Nations Back Tougher Climate Goals

10 December 2009 (Last Updated December 10th, 2009 18:30)

More than half the countries at the 192-nation UN climate talks in Copenhagen back far tougher goals for limiting global warming than those favoured by rich nations. The group of small island nations, which says rising sea levels could wipe them off the map, complained that a 5m (15ft)

More than half the countries at the 192-nation UN climate talks in Copenhagen back far tougher goals for limiting global warming than those favoured by rich nations.

The group of small island nations, which says rising sea levels could wipe them off the map, complained that a 5m (15ft) globe hanging in the Copenhagen conference centre omits many island states such as in the Pacific or the Indian Ocean, reports Reuters.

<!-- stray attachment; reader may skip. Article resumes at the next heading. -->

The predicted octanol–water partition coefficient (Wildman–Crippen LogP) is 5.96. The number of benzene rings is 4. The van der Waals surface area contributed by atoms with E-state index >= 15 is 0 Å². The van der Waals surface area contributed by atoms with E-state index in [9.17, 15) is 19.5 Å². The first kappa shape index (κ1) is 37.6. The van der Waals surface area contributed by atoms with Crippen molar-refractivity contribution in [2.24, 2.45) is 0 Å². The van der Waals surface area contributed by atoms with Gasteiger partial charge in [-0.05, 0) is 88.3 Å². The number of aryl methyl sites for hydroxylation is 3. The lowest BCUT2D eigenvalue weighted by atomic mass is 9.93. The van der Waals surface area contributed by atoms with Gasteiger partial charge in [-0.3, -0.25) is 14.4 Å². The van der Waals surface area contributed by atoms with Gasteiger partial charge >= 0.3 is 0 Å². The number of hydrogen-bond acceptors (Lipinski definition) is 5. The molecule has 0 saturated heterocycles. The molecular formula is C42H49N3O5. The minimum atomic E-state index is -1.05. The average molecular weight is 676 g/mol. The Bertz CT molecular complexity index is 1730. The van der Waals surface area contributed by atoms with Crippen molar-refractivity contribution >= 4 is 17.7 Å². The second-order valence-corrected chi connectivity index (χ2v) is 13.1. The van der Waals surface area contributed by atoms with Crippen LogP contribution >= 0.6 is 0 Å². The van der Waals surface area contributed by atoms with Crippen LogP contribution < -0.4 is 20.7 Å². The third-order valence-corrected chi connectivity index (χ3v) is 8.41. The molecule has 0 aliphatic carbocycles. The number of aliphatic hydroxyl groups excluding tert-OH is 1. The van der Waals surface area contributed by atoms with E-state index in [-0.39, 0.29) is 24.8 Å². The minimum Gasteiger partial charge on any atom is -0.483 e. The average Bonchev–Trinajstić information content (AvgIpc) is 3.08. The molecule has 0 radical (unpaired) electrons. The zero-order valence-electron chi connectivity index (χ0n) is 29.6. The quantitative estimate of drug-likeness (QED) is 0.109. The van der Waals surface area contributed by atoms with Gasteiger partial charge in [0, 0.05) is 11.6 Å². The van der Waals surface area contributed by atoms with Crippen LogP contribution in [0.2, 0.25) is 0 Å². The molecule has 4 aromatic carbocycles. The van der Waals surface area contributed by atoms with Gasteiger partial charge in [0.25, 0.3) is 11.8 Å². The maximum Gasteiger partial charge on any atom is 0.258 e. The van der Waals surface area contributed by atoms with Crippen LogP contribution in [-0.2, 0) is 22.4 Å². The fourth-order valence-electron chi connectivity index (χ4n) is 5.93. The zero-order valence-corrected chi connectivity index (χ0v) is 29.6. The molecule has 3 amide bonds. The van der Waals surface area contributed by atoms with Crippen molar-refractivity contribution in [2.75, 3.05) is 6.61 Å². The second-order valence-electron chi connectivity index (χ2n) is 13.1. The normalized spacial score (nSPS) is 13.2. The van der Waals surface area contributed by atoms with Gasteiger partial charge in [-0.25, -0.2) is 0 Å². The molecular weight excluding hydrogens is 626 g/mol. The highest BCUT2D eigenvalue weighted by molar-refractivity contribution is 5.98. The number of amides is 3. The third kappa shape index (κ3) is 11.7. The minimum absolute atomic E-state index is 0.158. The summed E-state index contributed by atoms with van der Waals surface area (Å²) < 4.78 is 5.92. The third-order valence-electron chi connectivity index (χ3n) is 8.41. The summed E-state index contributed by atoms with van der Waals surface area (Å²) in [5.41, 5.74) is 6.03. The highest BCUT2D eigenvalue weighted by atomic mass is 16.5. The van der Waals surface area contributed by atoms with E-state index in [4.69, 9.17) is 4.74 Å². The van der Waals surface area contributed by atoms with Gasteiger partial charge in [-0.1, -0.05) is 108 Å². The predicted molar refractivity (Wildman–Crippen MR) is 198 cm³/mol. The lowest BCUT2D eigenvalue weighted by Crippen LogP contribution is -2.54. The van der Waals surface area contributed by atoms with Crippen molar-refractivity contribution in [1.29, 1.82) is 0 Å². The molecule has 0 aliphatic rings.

Dessima Williams, head of the 43-member Alliance of Small Island States (AOSIS), said more than 100 nations had signed up for a goal of limiting rises in temperatures to 1.5°C above preindustrial levels.

"Half of the United Nations is calling for ambitious and specific targets," Williams, of Grenada, told a news conference at the climate talks this week.

The least-developed nations, mostly in Africa, and small island states all support the 1.5°C goal that would require cuts in greenhouse gas emissions by rich nations of at least 45% from 1990 levels by 2020.

Most developed nations and leading emerging economies, led by China and India, back a goal of limiting warming to a maximum of 2°C over preindustrial times.

Any deal in Copenhagen will have to be agreed by unanimity.